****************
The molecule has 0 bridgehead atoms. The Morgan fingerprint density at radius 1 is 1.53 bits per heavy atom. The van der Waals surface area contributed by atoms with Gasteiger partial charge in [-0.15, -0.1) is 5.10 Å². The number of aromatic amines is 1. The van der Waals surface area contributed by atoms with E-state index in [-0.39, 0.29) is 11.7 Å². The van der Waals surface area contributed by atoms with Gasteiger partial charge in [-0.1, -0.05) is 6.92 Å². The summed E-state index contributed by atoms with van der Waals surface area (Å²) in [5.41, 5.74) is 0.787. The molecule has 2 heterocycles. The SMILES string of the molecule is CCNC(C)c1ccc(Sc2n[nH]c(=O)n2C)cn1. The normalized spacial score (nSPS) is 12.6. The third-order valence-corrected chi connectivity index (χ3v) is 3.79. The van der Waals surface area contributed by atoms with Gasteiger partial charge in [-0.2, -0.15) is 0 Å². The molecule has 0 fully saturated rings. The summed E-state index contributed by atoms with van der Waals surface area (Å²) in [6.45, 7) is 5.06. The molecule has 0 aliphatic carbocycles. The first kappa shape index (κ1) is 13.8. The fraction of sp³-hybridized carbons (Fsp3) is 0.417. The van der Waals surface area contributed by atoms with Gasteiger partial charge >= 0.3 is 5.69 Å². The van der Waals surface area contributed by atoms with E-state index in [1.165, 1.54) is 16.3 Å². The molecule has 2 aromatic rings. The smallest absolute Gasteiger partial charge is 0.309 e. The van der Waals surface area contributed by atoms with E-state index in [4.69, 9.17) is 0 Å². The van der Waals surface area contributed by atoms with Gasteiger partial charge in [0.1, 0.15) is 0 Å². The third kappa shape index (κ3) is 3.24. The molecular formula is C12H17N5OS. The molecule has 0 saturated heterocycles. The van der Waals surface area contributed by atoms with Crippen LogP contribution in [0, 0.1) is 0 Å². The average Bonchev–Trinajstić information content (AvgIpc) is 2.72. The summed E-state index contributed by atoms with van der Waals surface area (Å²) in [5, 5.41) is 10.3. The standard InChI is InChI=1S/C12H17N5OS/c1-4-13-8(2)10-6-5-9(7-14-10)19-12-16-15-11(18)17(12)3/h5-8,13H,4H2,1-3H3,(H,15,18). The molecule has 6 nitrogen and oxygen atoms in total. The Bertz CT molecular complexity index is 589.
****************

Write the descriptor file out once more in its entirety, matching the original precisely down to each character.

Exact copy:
The molecule has 0 bridgehead atoms. The Morgan fingerprint density at radius 1 is 1.53 bits per heavy atom. The van der Waals surface area contributed by atoms with Gasteiger partial charge in [-0.15, -0.1) is 5.10 Å². The number of aromatic amines is 1. The van der Waals surface area contributed by atoms with E-state index in [-0.39, 0.29) is 11.7 Å². The van der Waals surface area contributed by atoms with Gasteiger partial charge in [-0.1, -0.05) is 6.92 Å². The summed E-state index contributed by atoms with van der Waals surface area (Å²) in [5.41, 5.74) is 0.787. The molecule has 2 heterocycles. The SMILES string of the molecule is CCNC(C)c1ccc(Sc2n[nH]c(=O)n2C)cn1. The normalized spacial score (nSPS) is 12.6. The third-order valence-corrected chi connectivity index (χ3v) is 3.79. The van der Waals surface area contributed by atoms with Gasteiger partial charge in [-0.2, -0.15) is 0 Å². The molecule has 0 fully saturated rings. The summed E-state index contributed by atoms with van der Waals surface area (Å²) in [6.45, 7) is 5.06. The molecule has 0 aliphatic carbocycles. The first kappa shape index (κ1) is 13.8. The fraction of sp³-hybridized carbons (Fsp3) is 0.417. The van der Waals surface area contributed by atoms with Gasteiger partial charge >= 0.3 is 5.69 Å². The van der Waals surface area contributed by atoms with E-state index in [1.165, 1.54) is 16.3 Å². The molecule has 2 aromatic rings. The smallest absolute Gasteiger partial charge is 0.309 e. The van der Waals surface area contributed by atoms with E-state index in [4.69, 9.17) is 0 Å². The van der Waals surface area contributed by atoms with Gasteiger partial charge in [0.1, 0.15) is 0 Å². The third kappa shape index (κ3) is 3.24. The molecular formula is C12H17N5OS. The molecule has 0 saturated heterocycles. The van der Waals surface area contributed by atoms with Crippen LogP contribution in [0, 0.1) is 0 Å². The average Bonchev–Trinajstić information content (AvgIpc) is 2.72. The summed E-state index contributed by atoms with van der Waals surface area (Å²) in [5, 5.41) is 10.3. The standard InChI is InChI=1S/C12H17N5OS/c1-4-13-8(2)10-6-5-9(7-14-10)19-12-16-15-11(18)17(12)3/h5-8,13H,4H2,1-3H3,(H,15,18). The molecule has 6 nitrogen and oxygen atoms in total. The Bertz CT molecular complexity index is 589.